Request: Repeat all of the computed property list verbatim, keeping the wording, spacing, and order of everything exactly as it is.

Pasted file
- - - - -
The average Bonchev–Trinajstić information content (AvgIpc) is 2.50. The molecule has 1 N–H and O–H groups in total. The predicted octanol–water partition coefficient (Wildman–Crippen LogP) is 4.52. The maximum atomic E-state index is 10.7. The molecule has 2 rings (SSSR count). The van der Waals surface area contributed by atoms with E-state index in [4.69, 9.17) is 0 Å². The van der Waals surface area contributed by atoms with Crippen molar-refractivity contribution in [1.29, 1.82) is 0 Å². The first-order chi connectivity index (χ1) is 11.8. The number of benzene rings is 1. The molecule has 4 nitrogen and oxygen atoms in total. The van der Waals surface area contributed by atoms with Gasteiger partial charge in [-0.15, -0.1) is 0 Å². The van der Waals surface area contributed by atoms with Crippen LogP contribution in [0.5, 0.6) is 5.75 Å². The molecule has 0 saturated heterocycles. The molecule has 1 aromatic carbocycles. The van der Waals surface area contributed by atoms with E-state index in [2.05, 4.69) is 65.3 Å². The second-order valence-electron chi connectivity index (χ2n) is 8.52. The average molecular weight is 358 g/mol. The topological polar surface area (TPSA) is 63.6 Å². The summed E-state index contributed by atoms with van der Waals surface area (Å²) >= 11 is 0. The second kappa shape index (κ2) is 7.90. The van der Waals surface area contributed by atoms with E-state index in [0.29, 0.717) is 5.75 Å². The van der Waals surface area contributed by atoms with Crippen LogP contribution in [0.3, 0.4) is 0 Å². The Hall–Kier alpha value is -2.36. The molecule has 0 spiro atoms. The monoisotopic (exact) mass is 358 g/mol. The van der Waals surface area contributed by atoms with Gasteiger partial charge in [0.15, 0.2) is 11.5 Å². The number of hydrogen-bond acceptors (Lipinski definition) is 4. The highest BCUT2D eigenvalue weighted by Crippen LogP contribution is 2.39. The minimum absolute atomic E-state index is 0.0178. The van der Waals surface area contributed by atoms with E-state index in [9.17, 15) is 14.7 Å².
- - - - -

The average Bonchev–Trinajstić information content (AvgIpc) is 2.50. The molecule has 1 N–H and O–H groups in total. The predicted octanol–water partition coefficient (Wildman–Crippen LogP) is 4.52. The maximum atomic E-state index is 10.7. The molecule has 2 rings (SSSR count). The van der Waals surface area contributed by atoms with E-state index in [4.69, 9.17) is 0 Å². The van der Waals surface area contributed by atoms with Crippen molar-refractivity contribution in [1.29, 1.82) is 0 Å². The first-order chi connectivity index (χ1) is 11.8. The number of benzene rings is 1. The molecule has 4 nitrogen and oxygen atoms in total. The van der Waals surface area contributed by atoms with Gasteiger partial charge in [-0.15, -0.1) is 0 Å². The van der Waals surface area contributed by atoms with Crippen LogP contribution in [0.5, 0.6) is 5.75 Å². The molecule has 0 saturated heterocycles. The molecule has 1 aromatic carbocycles. The van der Waals surface area contributed by atoms with E-state index in [2.05, 4.69) is 65.3 Å². The second-order valence-electron chi connectivity index (χ2n) is 8.52. The average molecular weight is 358 g/mol. The topological polar surface area (TPSA) is 63.6 Å². The summed E-state index contributed by atoms with van der Waals surface area (Å²) >= 11 is 0. The second kappa shape index (κ2) is 7.90. The van der Waals surface area contributed by atoms with E-state index in [0.29, 0.717) is 5.75 Å². The van der Waals surface area contributed by atoms with Crippen LogP contribution in [0.3, 0.4) is 0 Å². The Hall–Kier alpha value is -2.36. The molecule has 0 spiro atoms. The monoisotopic (exact) mass is 358 g/mol. The van der Waals surface area contributed by atoms with Gasteiger partial charge in [0.15, 0.2) is 11.5 Å². The number of hydrogen-bond acceptors (Lipinski definition) is 4. The highest BCUT2D eigenvalue weighted by Crippen LogP contribution is 2.39. The minimum absolute atomic E-state index is 0.0178. The van der Waals surface area contributed by atoms with E-state index in [9.17, 15) is 14.7 Å².